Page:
March 30, 2013
Reflections During Holy Saturday
Today is the day between Good Friday and Easter. Holy Saturday.
I try to be a bit introspective this one Saturday of the year. I sorta think Christians should use this day – actually, every day of the year – to consider how much we're blessed and what our faith really means/doesn't mean to us.
First, let me say, being a Christian is not being perfect. To me, it's being a sinner who's striving not to. I can only write here what it means to me. It means, first, that I've been blessed beyond anything I've had a right to expect. Beyond measure, as they say. I'm not what generally is seen as a "success." I don't live in a big house, drive a Mercedes or high-dollar Audi. My dog is a mutt that wandered into the neighborhood and adopted me. I'm living off my retirement funds.
The Wife and I, however, are in relatively good health. And even if sometime down the road we have to miss a few meals, we undoubtedly will not miss 'em. We live in our own home, not yet paid for, but not close to being foreclosed on, either. Our kids are on their own and doing well. They're educated, have stayed outta jail and both have someone who loves them. And we have a granddaughter on the way.
Do I wish things were different? Sure. But not so much in my life. I don't like that common sense seems a rare commodity today in our nation. I don't like that we seem to have confused "tolerance" with "approval" in certain cases. As a society, we have awarded credibility way out of proportion to substance, often simply because someone yelled the loudest. We legitimize the trivial and the spectacular. And embrace the easiest way. We're spoiled as a nation.
As life strings out behind me further, I try to view it through responsible Christian eyes. Here are some thoughts my faith has born:
I think the only way mankind can define life's beginning is at conception. Any other point is arbitrary. Therefore, abortion is justified only under the same laws covering self-protection or mercy. Everything else are killings of convenience. (I know this will outrage certain of my friends, but I believe this is the only moral view.)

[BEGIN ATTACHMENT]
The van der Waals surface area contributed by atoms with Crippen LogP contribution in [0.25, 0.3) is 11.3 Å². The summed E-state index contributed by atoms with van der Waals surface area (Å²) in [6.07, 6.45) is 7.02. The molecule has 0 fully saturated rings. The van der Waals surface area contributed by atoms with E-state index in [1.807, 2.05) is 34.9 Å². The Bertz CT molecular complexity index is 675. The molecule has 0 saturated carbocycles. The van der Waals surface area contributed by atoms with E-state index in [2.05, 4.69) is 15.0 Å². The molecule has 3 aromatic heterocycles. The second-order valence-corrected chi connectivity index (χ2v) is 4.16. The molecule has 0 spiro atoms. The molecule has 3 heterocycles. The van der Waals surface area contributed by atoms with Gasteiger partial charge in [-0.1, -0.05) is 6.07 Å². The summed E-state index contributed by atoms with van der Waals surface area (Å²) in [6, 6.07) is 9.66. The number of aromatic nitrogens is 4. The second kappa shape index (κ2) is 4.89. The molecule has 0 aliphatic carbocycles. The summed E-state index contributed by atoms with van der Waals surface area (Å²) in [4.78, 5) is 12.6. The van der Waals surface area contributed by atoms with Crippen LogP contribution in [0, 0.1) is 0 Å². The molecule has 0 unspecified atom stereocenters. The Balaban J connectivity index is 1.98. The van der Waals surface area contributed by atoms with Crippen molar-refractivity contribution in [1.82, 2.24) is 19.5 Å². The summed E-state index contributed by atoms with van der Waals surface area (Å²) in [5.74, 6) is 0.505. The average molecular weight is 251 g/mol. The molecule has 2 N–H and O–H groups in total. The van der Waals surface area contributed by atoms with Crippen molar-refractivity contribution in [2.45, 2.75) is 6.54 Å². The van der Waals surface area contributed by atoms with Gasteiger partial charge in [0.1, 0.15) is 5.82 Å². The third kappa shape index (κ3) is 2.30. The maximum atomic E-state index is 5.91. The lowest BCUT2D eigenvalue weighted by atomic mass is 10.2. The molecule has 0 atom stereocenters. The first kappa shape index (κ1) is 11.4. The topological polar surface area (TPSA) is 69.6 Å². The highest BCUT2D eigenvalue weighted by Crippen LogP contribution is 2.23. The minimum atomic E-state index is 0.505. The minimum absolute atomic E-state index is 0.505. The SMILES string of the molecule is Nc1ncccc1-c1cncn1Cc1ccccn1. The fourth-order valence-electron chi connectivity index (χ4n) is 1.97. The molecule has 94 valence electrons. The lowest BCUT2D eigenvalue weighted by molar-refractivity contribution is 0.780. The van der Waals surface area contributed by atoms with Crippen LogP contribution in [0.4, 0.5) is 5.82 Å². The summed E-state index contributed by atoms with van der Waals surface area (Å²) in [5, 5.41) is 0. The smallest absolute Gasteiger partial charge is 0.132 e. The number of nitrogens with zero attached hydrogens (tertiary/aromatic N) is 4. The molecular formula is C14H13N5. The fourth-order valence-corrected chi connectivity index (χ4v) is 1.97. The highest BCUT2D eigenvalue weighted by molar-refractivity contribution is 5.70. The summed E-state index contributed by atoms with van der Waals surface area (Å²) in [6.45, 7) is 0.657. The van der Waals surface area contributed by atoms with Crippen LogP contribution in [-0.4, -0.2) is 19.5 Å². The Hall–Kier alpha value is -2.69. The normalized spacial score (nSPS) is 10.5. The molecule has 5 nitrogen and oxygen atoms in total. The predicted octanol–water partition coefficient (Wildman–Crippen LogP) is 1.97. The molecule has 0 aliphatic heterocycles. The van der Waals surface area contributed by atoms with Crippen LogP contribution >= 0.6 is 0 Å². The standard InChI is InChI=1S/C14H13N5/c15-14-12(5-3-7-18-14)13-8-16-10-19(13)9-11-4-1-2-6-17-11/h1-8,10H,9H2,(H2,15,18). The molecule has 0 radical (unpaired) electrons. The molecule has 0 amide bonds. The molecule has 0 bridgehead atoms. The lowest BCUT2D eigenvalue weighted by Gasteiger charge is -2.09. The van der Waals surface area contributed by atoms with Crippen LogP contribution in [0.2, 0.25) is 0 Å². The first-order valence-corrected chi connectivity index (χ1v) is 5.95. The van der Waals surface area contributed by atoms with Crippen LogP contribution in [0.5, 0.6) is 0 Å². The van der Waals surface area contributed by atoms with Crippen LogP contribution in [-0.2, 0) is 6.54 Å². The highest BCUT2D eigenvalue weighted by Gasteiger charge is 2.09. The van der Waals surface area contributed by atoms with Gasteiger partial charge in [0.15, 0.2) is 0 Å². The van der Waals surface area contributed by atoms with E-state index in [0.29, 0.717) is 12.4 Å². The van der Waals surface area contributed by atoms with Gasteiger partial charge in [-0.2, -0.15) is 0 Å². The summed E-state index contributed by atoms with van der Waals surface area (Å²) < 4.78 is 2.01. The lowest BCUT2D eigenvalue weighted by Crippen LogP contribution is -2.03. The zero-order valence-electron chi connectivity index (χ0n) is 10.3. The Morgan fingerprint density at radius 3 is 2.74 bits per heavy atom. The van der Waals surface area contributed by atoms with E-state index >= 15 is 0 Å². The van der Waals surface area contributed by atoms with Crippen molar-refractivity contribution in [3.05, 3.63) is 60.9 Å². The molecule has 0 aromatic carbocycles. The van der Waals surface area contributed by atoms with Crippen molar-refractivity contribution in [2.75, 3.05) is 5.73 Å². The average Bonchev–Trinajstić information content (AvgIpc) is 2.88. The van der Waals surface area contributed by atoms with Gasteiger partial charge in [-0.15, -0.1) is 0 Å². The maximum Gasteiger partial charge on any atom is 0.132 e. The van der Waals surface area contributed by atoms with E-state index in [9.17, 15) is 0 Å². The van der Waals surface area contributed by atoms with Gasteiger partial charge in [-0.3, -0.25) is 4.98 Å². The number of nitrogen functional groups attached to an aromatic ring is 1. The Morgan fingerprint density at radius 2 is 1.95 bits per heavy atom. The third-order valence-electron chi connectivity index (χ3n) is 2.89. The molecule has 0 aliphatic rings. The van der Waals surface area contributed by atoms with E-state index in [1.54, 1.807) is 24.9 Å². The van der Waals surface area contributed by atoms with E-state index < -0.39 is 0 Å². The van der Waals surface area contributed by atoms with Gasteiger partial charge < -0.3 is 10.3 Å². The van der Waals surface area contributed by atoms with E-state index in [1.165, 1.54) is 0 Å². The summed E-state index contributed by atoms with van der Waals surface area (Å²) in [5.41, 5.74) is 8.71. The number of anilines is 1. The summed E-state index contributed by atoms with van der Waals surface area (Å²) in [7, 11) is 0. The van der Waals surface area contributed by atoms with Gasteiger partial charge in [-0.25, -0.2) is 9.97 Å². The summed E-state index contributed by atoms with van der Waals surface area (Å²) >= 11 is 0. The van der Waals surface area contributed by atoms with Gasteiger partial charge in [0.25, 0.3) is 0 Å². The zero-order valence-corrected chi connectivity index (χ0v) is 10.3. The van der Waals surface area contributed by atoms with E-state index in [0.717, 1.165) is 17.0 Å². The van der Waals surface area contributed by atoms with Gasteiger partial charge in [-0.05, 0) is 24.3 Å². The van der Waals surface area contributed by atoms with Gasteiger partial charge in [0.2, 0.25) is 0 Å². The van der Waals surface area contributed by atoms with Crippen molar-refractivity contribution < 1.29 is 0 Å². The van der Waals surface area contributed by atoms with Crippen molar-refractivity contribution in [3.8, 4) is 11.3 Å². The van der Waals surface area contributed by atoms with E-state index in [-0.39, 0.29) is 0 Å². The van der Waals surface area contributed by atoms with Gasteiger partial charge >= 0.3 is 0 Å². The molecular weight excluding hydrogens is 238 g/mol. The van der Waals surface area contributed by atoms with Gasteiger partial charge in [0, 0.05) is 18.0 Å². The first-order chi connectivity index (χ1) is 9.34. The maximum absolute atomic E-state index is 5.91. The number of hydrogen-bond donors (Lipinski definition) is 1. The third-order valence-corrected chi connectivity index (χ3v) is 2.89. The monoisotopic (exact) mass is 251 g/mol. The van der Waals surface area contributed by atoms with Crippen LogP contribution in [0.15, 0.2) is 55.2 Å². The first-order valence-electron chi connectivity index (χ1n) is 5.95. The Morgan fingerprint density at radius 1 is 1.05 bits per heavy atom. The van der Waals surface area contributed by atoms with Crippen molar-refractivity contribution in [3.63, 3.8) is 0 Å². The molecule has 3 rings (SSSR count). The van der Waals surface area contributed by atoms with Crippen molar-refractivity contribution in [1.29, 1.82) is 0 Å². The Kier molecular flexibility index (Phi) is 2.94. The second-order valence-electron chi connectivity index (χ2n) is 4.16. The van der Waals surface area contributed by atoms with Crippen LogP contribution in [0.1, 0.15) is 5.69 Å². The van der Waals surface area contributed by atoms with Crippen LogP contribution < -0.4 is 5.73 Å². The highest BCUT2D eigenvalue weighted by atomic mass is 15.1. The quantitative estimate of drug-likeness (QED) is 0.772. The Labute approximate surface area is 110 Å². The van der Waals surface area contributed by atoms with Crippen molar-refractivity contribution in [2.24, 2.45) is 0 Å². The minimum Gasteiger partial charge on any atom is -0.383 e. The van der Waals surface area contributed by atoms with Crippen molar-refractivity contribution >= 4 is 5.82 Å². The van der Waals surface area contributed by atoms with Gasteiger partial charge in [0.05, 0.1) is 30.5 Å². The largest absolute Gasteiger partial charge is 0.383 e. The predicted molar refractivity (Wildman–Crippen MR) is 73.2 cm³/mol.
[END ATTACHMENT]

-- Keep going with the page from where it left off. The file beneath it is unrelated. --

Having said that, a "Christian" church that disrupts a burial or memorial service to attain its own ends is not acting in a Christian manner. Nor is a pro-lifer who kills an abortion doctor or bombs an abortion clinic. He/She is no different than a terrorist.
I do not try to thrust my Christian views upon others. If I am invited or see someone obviously hurting and I can offer comfort with my faith, I may offer it. I am, however, just as affronted when a Christian is painted as intolerant, selfish or bigoted, as Jews, Moslems, or ethnic minorities are when characterized as money-grubbing, camel jockeying or water-melon-eating or some other slur. It bothers me that in certain circles here in the U.S., it's trendy to knock Christians.
(A side note: When someone criticizes a church as "just a bunch of hypocrites," I reply, "Of course! We're sinners! That's why He established His church!")
I can sympathize with some libertarian, some liberal, or some conservative values without buying into all of them. That doesn't mean I'm a crackpot. It only means I am a thinking Christian.
We don't seem to have learned much from recent history. The USSR fell largely because the government destroyed the people's incentive. When everyone was equally rewarded, regardless of how much or little they performed, nobody had anything for which to strive. Now, we're heading down that same road through "nanny government." Our involvement in Vietnam should have taught us not to get caught up in interventionary wars in foreign lands. Yet, today we seem to be racing down that road in a souped-up troop carrier.
What does any of that have to do with faith? It shows me that if we keep electing people who have no moral base, we as a nation eventually will have no moral base. And whether you like it or not, Christianity was the moral base upon which this nation was founded.
In my faith, only one thing stands really important: The belief that Jesus of Nazareth, Son of God, died to atone for our sins. Nothing else really matters. That's the supreme blessing – and the single shining purpose of Easter is to remind us of that.
May there come a day when in Heaven...we can all just dance...!
By Scurvy McBeady at 1:52 PM